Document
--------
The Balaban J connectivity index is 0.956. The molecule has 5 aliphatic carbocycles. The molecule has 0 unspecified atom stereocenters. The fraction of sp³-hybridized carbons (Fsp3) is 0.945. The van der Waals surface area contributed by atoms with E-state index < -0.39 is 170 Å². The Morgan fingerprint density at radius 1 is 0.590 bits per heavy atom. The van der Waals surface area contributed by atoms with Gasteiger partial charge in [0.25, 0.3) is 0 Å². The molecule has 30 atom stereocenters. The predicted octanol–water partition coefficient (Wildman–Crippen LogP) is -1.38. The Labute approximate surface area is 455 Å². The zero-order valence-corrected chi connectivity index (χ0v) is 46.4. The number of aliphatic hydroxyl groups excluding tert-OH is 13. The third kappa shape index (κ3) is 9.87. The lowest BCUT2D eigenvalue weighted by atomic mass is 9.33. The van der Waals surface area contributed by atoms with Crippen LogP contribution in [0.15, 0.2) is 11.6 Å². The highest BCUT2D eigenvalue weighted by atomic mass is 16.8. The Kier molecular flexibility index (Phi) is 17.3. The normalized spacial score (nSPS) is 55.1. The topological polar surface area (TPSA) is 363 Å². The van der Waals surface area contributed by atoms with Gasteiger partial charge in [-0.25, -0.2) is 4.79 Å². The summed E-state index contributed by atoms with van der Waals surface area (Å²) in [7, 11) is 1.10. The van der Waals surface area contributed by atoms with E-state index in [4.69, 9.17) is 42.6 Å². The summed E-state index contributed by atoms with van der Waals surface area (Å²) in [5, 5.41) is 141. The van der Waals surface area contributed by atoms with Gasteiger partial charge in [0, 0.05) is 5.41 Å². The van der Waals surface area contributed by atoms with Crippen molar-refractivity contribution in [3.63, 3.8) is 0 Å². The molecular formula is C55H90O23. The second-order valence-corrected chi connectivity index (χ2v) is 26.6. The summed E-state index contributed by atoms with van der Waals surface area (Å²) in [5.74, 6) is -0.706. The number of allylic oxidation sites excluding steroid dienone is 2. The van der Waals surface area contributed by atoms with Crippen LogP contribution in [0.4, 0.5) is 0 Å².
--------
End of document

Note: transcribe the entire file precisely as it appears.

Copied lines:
The Balaban J connectivity index is 0.956. The molecule has 5 aliphatic carbocycles. The molecule has 0 unspecified atom stereocenters. The fraction of sp³-hybridized carbons (Fsp3) is 0.945. The van der Waals surface area contributed by atoms with E-state index < -0.39 is 170 Å². The Morgan fingerprint density at radius 1 is 0.590 bits per heavy atom. The van der Waals surface area contributed by atoms with Gasteiger partial charge in [0.25, 0.3) is 0 Å². The molecule has 30 atom stereocenters. The predicted octanol–water partition coefficient (Wildman–Crippen LogP) is -1.38. The Labute approximate surface area is 455 Å². The zero-order valence-corrected chi connectivity index (χ0v) is 46.4. The number of aliphatic hydroxyl groups excluding tert-OH is 13. The third kappa shape index (κ3) is 9.87. The lowest BCUT2D eigenvalue weighted by atomic mass is 9.33. The van der Waals surface area contributed by atoms with Crippen LogP contribution in [0.15, 0.2) is 11.6 Å². The highest BCUT2D eigenvalue weighted by atomic mass is 16.8. The Kier molecular flexibility index (Phi) is 17.3. The normalized spacial score (nSPS) is 55.1. The topological polar surface area (TPSA) is 363 Å². The van der Waals surface area contributed by atoms with Gasteiger partial charge in [-0.25, -0.2) is 4.79 Å². The summed E-state index contributed by atoms with van der Waals surface area (Å²) in [7, 11) is 1.10. The van der Waals surface area contributed by atoms with E-state index in [4.69, 9.17) is 42.6 Å². The summed E-state index contributed by atoms with van der Waals surface area (Å²) in [5, 5.41) is 141. The van der Waals surface area contributed by atoms with Gasteiger partial charge in [0, 0.05) is 5.41 Å². The van der Waals surface area contributed by atoms with Crippen molar-refractivity contribution in [3.63, 3.8) is 0 Å². The molecular formula is C55H90O23. The second-order valence-corrected chi connectivity index (χ2v) is 26.6. The summed E-state index contributed by atoms with van der Waals surface area (Å²) in [5.74, 6) is -0.706. The number of allylic oxidation sites excluding steroid dienone is 2. The van der Waals surface area contributed by atoms with Crippen LogP contribution in [0.4, 0.5) is 0 Å².